The CTD/rosette is a device that enables scientists to explore some of the deepest parts of the ocean, without getting wet! The CTD/rosette is an instrument that consists of sampling bottles attached to a metal framework. On the framework there are instruments that measures temperature, salinity, and depth. Other instruments can be attached to the rosette as well.
On a research ship, the CTD/rosette is one of the most important scientific tools. On an average day, activities are centered on deploying the rosette. The research ship steams to a station, a specific location that has been selected to put the rosette in the water. The deployment of the rosette is like a well rehearsed, choreographed dance. The rosette is prepared in the hangar by the deck team and the instruments are checked. In the lab, the scientist on watch is monitoring deck activity and remotely turns on the CTD/rosette power and initializes the software. Now the deck choreography goes into high gear under the guidance of the deck leader, who carefully watches the machines and his crew to see that nothing falters.
Following the deck leader's hand signals, the winch operator takes in a few feet of the CTD/rosette cable to lift the rosette off the platform and extend it over the water. He slowly pays out cable. The deck crew works together to lower the rosette into the water. The deck leader then signals the winch operator to let out cable so that the CTD/rosette slides into the ocean, just below the surface, so that his deck crew can slip off their tag lines, which keep the CTD/rosette from accidentally hitting the side of the ship as it is deployed. Then the deck leader has the winch operator lower the CTD/rosette to 10 meters.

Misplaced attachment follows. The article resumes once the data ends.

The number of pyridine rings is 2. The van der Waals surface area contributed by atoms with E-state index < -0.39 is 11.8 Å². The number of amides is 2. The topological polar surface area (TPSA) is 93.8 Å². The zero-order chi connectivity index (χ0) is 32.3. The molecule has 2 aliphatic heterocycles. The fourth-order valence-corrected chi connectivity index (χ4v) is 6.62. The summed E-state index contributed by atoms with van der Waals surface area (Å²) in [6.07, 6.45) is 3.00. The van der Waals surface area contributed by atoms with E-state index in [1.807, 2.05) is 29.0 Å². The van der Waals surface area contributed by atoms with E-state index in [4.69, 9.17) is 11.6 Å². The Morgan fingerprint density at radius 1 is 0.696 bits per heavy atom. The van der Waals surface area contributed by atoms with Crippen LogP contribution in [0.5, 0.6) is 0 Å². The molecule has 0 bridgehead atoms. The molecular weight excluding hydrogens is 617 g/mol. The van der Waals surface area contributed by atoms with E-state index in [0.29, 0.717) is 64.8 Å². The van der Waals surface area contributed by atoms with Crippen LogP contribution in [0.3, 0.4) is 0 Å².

Once the CTD/rosette is 10 meters underwater, the scientist in the lab then takes over, directing the winch to lower the CTD/rosette close to the bottom. This process involves coordination between the lab and winch operator, who are in constant contact via a special two-way hands-free phone. It can take from one to two hours to lower the CTD/rosette. On this cruise it will go as deep as 4700 meters at some stations. The descent can be slow due to the swell of the Southern Ocean, which affects how the ship, the cable, and the CTD/rosette interact. The scientist on watch in the lab monitors the descent, and with the help of the CTD/rosette's on-board altimeter, the scientist can ensure that it doesn't hit the bottom.
During the ascent, the scientist in the lab will have the winch stop at pre-selected depths so that the bottles can be "tripped," or closed, by computer command from the lab. On the particular CTD/rosette being used aboard this ship, there are 36 bottles. The CTD/rosette ascends at a maximum rate of 60 meters per minute, so it may take several hours to reach the surface. Once it reaches the surface, the choreographed deck crew operation runs in reverse, only this time with water samplers standing by to greet the arrival of the CTD/rosette.
Once the CTD/rosette is back on deck and secure back inside the hangar, the students, scientists, and technicians waiting to take water samples good-naturedly jostle each other for their turn to extract samples. The aptly named sample cop is in charge of keeping track of whose turn it is to sample, and ensuring that the samplers follow a specific sampling order. Water samples for dissolved gases can be affected by time and exposure to air, so it is important that the water samplers for these go before team members sampling less time- or exposure-sensitive properties, such as salinity (dissolved salts). The sampling area has a friendly atmosphere, although the scientists take sampling very seriously.
Although it is entertaining to watch the skilled choreography on deck, it is important to remember that it serves a key purpose. Cruises such as this one enable scientists to acquire much-needed data. The coordination of the deck team, the winch operator, and the scientists is an important step in getting this valuable data. The most amazing part is, the deployment of the CTD/rosette is only one part of the astonishing amount of teamwork required to gather data in the remote corners of the ocean.